Why Facebook's Terms of Service Change is Much Ado About Nothing

By Mark Sigal
February 18, 2009 | Comments: 4

peace-sign.jpgFirst came organic growth (via universities). Then came integrated growth (via an open network, open platform play).

Next comes perpetual and predictable social utility services, and that assumes homesteading more of your online data.

This includes things like your social connections, your conversational threads and any social media content shared in the public cloud.

Looked at with intellectual honesty, you would have to agree that there is a big "snail trail" that you create when you participate in social networks that is natively (naturally) interlinked with Topics and Users.

If you quit The Community, it just isn't reasonable to assume that the substrate that you have created and all of the interconnects (jointly forged with others) should magically disappear.

To build contexts, share content and create conversational ties, you need a sense of permanence and co-creation "skin in the game."

No less, you want a thriving market of developers committed to bettering your information aggregation, information filtration, player and playback experience.

If in doubt, let me present "Exhibit A," the iPhone 2.0 Platform.

From where I sit (based on experience with iPhone/iPod touch), the more integrated the better, but Facebook has also shown that they understand the importance of robust customization controls, especially where matters of personal privacy are concerned, so I would give them the benefit of the doubt that they understand the big picture.

The Reason for the Heartburn

So what is the big hullabaloo REALLY about? I would argue that the dog of this is a level of unease with the power and prominence that Facebook finds itself holding.

Facebook has made some past missteps, and at times, they can come off as immature and maybe a bit insular in terms of how they present major initiatives fully formed (with seemingly limited user feedback).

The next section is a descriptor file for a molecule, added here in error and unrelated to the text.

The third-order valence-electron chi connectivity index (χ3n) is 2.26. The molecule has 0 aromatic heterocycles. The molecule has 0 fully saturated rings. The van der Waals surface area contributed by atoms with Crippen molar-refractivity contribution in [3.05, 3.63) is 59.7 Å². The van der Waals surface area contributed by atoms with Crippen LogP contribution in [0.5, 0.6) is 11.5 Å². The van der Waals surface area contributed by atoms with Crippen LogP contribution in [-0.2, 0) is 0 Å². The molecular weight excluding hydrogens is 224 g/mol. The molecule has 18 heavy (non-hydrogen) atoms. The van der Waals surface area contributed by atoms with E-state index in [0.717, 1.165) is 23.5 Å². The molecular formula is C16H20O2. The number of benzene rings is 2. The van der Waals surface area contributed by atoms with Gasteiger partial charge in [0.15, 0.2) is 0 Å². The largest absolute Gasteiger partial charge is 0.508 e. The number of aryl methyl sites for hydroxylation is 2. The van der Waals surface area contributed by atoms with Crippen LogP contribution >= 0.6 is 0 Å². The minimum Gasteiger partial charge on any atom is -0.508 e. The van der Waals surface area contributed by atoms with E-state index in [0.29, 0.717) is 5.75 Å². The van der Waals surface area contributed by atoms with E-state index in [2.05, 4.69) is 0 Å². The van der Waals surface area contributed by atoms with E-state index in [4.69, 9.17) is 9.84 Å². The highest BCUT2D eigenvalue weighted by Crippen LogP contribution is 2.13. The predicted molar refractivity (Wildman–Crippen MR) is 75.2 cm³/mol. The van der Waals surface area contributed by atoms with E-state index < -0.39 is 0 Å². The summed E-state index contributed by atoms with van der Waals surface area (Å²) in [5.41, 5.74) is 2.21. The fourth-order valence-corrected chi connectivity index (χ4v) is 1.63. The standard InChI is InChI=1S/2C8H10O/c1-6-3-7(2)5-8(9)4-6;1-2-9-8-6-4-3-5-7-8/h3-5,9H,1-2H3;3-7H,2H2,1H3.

At the same time, they've earned whatever place they hold in our hearts by delivering material utility that doesn't have an obvious ceiling or "gotcha" (i.e., they maintain a healthy balance between predictability, customize-ability and extend-ability, without sacrificing stability).

Thus, you have to trust that Facebook's goal isn't to rip you off or sell your data to the lowest bidder, or you shouldn't participate. Go where you feel you can better trust.

That said, this should be a fixable wake-up call for Facebook that they need to better establish a better bond with their community. Simply pledge to be open, honest and earnestly engaged.

One final comment. If we are truly honest with ourselves, the real tail of the Facebook TOS dog is that at least part of it was a knee-jerk "human greed" response.

In the abstract, we feel that this is our content. We created that picture, right?

If there's money to be made by Facebook off of those great baby pics, we should get a few shekels for our contribution.

My take? You just have to get over the fact that when you plug your ingredients into community soup, not only is much of this (but not all) a one-way trip, but you are receiving ample consideration for the contribution.

That isn't even remotely the same as saying that you are giving away any of your rights to the picture, any more than when Google indexes the images on your web pages. You still own the underlying web site and content, but Google gets to monetize those snail trails and make them searchable for eternity.

We don't begrudge Google that (not yet, at least). We don't begrudge Apple for turning mobile devices into instant teller machines.

Facebook is enabling us to create and cultivate an endless supply of intelligently linked snail trails. Why begrudge them for that?

Epilogue: The story ends happily. Recognizing that perception is reality, Facebook smartly rolls back to the earlier TOS until they figure out how to better explain "Why Now?"

Editorial comment: We are scared of the shadows.

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I've written on social networks extensively in the past, most recently here on O'Reilly (Investing and the Social Networking Lifecycle). Facebook is right on schedule. At some point after the service hits the big time, the cost of maintaining what amounts to a free service catches up with the SN. They look for ways of monetizing their assets, and inevitably someone in accounting comes up with the realization that "hey, maybe if we laid claim to all of the resources that people have been uploading (be it pictures, avatar information or what have you), then we can sell them."